USNS Harvey Milk (T-AO 206) slides into the water during its christening ceremony at General Dynamics NASSCO in San Diego.” by Official U.S. Navy Imagery is licensed under CC BY 2.0

    This class also includes the USNS Harvey Milk and the USNS Earl Warren, honoring figures known for their advocacy in the realms of gay rights and civil justice, respectively.

    USS Gabrielle Giffords (LCS 10) patrols the South China Sea.” by Official U.S. Navy Imagery is licensed under CC BY 2.0

    Controversy has arisen when ship names have been perceived to carry political undertones or break with tradition.

    USS Gabrielle Giffords (LCS 10) conducts routine operations in the South China Sea.” by Official U.S. Navy Imagery is licensed under CC BY 2.0

    For instance, the naming of a littoral combat ship, USS Gabrielle Giffords, after the Arizona congresswoman who survived an assassination attempt, sparked debate and demands for an investigation during the Obama administration.

    USS Gabrielle Giffords transits the South China Sea.” by Official U.S. Navy Imagery is licensed under CC BY 2.0

    Historian Thomas Cutler from the U.S. Naval Institute emphasizes the importance of a ship’s name to its crew, stating that serving on a vessel with a storied name carries significant pride. The choice of name can shape the identity and spirit of a ship and those who serve aboard it.

    USS Montgomery (LCS 8) and USS Gabrielle Giffords (LCS 10) operate in the South China Sea, Jan. 28, 2020.” by Official U.S. Navy Imagery is licensed under CC BY 2.0

    The CRS report underscores the political maneuvering that often accompanies the ship-naming process. The executive branch holds the ultimate decision-making power, but Congress regularly weighs in with suggestions.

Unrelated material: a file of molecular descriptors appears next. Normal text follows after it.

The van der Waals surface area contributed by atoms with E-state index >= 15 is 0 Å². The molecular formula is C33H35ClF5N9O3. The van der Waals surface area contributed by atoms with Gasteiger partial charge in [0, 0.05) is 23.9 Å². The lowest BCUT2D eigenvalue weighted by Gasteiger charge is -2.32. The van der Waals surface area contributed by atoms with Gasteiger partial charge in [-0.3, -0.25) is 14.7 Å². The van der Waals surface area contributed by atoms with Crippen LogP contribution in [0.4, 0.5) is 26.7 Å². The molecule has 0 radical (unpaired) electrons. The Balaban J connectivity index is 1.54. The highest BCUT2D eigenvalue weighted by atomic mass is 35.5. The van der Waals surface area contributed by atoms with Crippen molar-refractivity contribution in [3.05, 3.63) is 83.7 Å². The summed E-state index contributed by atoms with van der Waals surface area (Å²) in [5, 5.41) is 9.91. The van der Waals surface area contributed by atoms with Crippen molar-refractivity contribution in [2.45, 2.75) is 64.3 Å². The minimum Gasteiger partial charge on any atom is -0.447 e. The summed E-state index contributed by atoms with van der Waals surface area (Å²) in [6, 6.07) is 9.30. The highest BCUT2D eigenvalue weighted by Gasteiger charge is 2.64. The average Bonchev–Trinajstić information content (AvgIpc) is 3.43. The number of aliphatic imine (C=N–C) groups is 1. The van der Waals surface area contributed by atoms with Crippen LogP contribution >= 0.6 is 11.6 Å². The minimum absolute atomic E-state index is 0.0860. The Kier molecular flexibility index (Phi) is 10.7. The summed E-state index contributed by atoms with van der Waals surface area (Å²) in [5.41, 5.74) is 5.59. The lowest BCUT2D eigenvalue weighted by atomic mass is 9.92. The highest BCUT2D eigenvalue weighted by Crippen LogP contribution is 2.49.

USS Gabrielle Giffords (LCS 10) transits the eastern Pacific Ocean.” by Official U.S. Navy Imagery is licensed under CC BY 2.0

    This can lead to political competition, especially for high-profile vessels like aircraft carriers and submarines that remain in service for up to 50 years.

    USS Gabrielle Giffords (LCS 10) conducts routine operations in the South China Sea, June 16, 2020” by Official U.S. Navy Imagery is licensed under CC BY 2.0

    The long history of U.S. Navy ship-naming reflects the nation’s evolving values and politics. While the process involves tradition and legislation, it is equally a product of changing times and societal shifts.

    USS Gabrielle Giffords sails in formation with USNS Pecos after completing a replenishment-at-sea” by #PACOM is licensed under CC BY-NC-ND 2.0

    The names chosen for Navy ships, therefore, stand not only as identifiers but as vessels carrying the legacy of American ideals and contentious political landscapes for decades to come.

    Relevant articles:
    Report to Congress on U.S. Navy Ship Names, USNI News
    Report to Congress on Navy Ship Names, USNI News
    Traditions vs. politics: The long and undisciplined history of Navy ship-naming, Stars and Stripes
    The Evolution of Ship Naming in the U.S. Navy, United States Navy (.mil)